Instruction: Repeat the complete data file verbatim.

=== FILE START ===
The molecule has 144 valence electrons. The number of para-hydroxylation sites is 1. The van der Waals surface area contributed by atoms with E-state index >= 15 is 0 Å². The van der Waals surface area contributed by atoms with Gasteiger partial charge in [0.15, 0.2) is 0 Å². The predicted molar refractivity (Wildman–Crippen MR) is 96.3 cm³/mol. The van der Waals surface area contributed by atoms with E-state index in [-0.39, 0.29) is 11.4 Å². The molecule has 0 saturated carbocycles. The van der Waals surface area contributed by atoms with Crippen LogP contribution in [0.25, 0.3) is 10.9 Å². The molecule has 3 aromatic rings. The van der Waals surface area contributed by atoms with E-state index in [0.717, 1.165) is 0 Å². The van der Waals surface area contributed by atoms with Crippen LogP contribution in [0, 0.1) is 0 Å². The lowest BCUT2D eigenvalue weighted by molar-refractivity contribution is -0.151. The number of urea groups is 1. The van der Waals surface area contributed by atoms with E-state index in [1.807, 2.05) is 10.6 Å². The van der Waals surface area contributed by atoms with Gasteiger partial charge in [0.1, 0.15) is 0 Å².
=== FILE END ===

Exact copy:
The molecule has 144 valence electrons. The number of para-hydroxylation sites is 1. The van der Waals surface area contributed by atoms with E-state index >= 15 is 0 Å². The van der Waals surface area contributed by atoms with Gasteiger partial charge in [0.15, 0.2) is 0 Å². The predicted molar refractivity (Wildman–Crippen MR) is 96.3 cm³/mol. The van der Waals surface area contributed by atoms with E-state index in [-0.39, 0.29) is 11.4 Å². The molecule has 0 saturated carbocycles. The van der Waals surface area contributed by atoms with Crippen LogP contribution in [0.25, 0.3) is 10.9 Å². The molecule has 3 aromatic rings. The van der Waals surface area contributed by atoms with E-state index in [0.717, 1.165) is 0 Å². The van der Waals surface area contributed by atoms with Crippen LogP contribution in [0, 0.1) is 0 Å². The lowest BCUT2D eigenvalue weighted by molar-refractivity contribution is -0.151. The number of urea groups is 1. The van der Waals surface area contributed by atoms with E-state index in [1.807, 2.05) is 10.6 Å². The van der Waals surface area contributed by atoms with Gasteiger partial charge in [0.1, 0.15) is 0 Å².